For those who are interested, the current proposal, listing potential metrics and questions for use in the AY 2014-15 APP process, is available elsewhere on this site. Once again, these details are still open to review and revision in response to comments and recommendations from faculty, as well as all other members of the PSU community.

Although we have focussed above on categories and scoring, for example, one of the most important motivations for APP is the potential that it provides for using the data that is collected to build and share a better understanding about the academic programs that we provide. In this respect, APP is primarily about taking stock, and developing a university-wide understanding of who we are, what we do, and how we work together to satisfy our mission, and to provide our students with a relevant, high-quality education:

Information resulting from APP can play a key role in shaping decisions about how the university can and should move forward. In other words, APP is also about guiding strategic investments in programs that best support institutional goals:

With, or without the results of APP, the PSU administration, in partnership with the faculty through our Faculty Senate, will still need to make decisions about the evolution of the academic programs that we offer. (Even deciding not to make any decisions or changes will still, in effect, amount to making decision with consequences that are likely to have significant long-term impact.)  From this perspective, one of the goals of an effective APP process is to incorporate significant input from faculty, support well-informed decision making and planning in a way that gives the faculty a strong voice in shaping the future of our university.  In other words, without APP, we run the risks of decision making in a vacuum; as well as the potential for stagnation and the inability to respond and reallocate resources as necessary in a changing environment:

The outline for the APP process that we are pursuing this year at PSU were provided to the current APPC in the previous committee's final report, and is summarized in the following diagram:

The middle section here shows a sequence of three phases.  The first is a parameter-setting phase that aims to establish the basic parameters for the rest of the process (such as the criteria, metrics, questions, and categories that will be used, and the list of academic programs to be considered).  The second phase deals with data gathering and scoring, and is expected to involve a broader range through the use of a thirty person Program Scoring Team (PST). The third phase focuses on generating the recommendations that will be presented as the primary result of APP at the end of the academic year. In approximate terms, each of these phases is expected to take approximately one term, particularly given the work that was done by the Senate, the prior APP committee, and the current APPC during Summer 2014 ahead of the 2014-15 academic year. The diagram above also shows two additional, but essential components of the APP process.  At the top of the diagram, for example, we see a communication component that runs throughout the whole process that aims to give all members of the PSU community an opportunity to track and provide input to the current status of APP; this website, for example, is a contribution to the communication component, but it is also supplemented by other means, including numerous in-person meetings and conversations. Finally, at the bottom of the diagram, we see an assessment component, whose purpose is to document information, observations, and insights about the current APP process so that these details can be used to guide and improve the treatment of APP in future iterations of the process. (Our expectation and intention is that APP will become a key planning tool that PSU will refine and repeat at regular intervals.) Again, the material on this website is also expected to contribution in at least small ways to assessment work.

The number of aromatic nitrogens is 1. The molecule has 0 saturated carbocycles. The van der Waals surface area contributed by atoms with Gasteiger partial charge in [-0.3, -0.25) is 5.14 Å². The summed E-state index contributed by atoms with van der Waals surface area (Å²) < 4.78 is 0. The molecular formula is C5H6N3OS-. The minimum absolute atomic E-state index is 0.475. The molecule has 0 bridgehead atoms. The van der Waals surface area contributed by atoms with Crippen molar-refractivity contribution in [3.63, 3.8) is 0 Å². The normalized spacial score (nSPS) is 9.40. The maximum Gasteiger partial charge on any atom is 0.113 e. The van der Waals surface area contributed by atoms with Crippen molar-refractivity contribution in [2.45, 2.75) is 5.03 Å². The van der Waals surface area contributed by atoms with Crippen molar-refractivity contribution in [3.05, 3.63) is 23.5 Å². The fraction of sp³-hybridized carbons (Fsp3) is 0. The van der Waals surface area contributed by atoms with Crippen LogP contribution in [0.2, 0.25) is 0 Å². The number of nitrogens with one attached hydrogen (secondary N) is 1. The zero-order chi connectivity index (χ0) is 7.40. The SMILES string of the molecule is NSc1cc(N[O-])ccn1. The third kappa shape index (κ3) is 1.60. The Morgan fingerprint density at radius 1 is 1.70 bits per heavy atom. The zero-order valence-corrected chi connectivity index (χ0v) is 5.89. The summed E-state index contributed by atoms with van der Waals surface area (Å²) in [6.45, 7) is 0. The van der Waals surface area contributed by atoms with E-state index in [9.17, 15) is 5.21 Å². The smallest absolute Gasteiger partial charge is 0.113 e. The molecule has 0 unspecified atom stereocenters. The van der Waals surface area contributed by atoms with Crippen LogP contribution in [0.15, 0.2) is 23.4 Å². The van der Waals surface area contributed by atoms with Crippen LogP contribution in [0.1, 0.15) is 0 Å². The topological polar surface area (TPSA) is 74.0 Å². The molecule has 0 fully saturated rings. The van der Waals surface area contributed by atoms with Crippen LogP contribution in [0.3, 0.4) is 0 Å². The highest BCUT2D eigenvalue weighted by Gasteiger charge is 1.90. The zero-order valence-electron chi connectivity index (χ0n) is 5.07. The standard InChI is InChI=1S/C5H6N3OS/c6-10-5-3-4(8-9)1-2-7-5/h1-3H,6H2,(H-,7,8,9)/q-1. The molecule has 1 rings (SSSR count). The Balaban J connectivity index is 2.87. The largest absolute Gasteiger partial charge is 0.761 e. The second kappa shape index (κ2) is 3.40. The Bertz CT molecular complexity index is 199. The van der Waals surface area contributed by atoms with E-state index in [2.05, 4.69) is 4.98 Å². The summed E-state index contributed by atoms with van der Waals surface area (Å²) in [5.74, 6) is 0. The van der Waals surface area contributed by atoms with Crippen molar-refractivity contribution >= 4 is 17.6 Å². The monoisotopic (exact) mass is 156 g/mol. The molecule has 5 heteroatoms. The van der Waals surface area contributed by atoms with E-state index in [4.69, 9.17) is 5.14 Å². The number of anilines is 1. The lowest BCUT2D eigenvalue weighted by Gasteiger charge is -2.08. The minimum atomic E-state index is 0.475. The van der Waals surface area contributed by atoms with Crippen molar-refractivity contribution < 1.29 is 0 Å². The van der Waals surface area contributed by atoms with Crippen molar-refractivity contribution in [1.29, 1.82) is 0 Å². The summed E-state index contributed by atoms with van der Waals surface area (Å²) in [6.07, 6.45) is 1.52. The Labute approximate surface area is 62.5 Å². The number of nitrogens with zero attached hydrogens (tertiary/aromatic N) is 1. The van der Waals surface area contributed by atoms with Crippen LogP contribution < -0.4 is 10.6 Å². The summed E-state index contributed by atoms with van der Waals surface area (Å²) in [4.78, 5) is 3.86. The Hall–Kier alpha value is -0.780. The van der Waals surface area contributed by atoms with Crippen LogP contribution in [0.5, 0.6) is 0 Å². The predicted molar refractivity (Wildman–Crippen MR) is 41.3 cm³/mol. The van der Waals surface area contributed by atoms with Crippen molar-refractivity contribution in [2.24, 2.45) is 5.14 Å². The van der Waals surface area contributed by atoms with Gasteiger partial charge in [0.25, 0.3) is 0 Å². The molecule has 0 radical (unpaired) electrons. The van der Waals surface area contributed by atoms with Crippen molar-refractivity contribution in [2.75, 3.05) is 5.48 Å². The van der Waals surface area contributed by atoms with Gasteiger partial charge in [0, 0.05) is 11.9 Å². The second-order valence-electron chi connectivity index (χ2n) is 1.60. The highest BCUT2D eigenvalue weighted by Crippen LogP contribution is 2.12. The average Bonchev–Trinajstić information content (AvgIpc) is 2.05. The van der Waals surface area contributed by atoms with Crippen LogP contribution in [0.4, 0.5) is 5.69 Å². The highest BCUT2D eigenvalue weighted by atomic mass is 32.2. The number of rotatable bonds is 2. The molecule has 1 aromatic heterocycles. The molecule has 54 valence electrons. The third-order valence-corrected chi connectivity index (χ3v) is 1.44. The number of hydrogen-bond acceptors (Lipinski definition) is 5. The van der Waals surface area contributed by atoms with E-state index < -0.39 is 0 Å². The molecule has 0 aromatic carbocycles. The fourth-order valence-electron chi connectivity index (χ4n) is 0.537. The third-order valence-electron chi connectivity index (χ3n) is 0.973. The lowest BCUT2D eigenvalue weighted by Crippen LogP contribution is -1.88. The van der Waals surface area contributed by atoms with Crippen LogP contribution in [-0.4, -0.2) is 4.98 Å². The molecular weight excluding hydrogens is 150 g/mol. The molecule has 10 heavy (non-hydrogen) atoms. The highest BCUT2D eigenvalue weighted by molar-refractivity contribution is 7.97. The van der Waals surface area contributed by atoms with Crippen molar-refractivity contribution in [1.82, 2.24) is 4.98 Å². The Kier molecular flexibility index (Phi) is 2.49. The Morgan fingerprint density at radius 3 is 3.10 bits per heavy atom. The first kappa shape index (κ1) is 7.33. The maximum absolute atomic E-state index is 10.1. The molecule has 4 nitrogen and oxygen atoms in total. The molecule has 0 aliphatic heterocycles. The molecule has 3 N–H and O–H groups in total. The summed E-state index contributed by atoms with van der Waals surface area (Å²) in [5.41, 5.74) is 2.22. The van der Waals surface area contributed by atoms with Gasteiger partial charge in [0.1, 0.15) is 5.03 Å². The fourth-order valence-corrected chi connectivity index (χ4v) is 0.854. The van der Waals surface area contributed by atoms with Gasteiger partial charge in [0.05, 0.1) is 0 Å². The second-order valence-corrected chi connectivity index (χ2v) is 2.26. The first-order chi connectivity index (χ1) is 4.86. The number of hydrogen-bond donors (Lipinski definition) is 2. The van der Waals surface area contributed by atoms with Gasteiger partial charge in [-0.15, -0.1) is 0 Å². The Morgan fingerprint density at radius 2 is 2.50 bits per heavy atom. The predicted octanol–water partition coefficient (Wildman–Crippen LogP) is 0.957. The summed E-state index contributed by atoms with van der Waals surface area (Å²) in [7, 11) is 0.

We hope that this lengthy post (apologies for that!) will have provided you with a good overview of what APP is intended to achieve, and how it is organized. You will find further details about different  aspects of APP elsewhere on this website. But please do not hesitate to get in touch if you have questions about aspects that do not seem to have been addressed: the APPC will be happy to receive your suggestions, and to address your questions. And who knows: perhaps your input will also help to suggest topics for future updates to the site that can then be shared with everyone who reads this site as a benefit to all members of our community!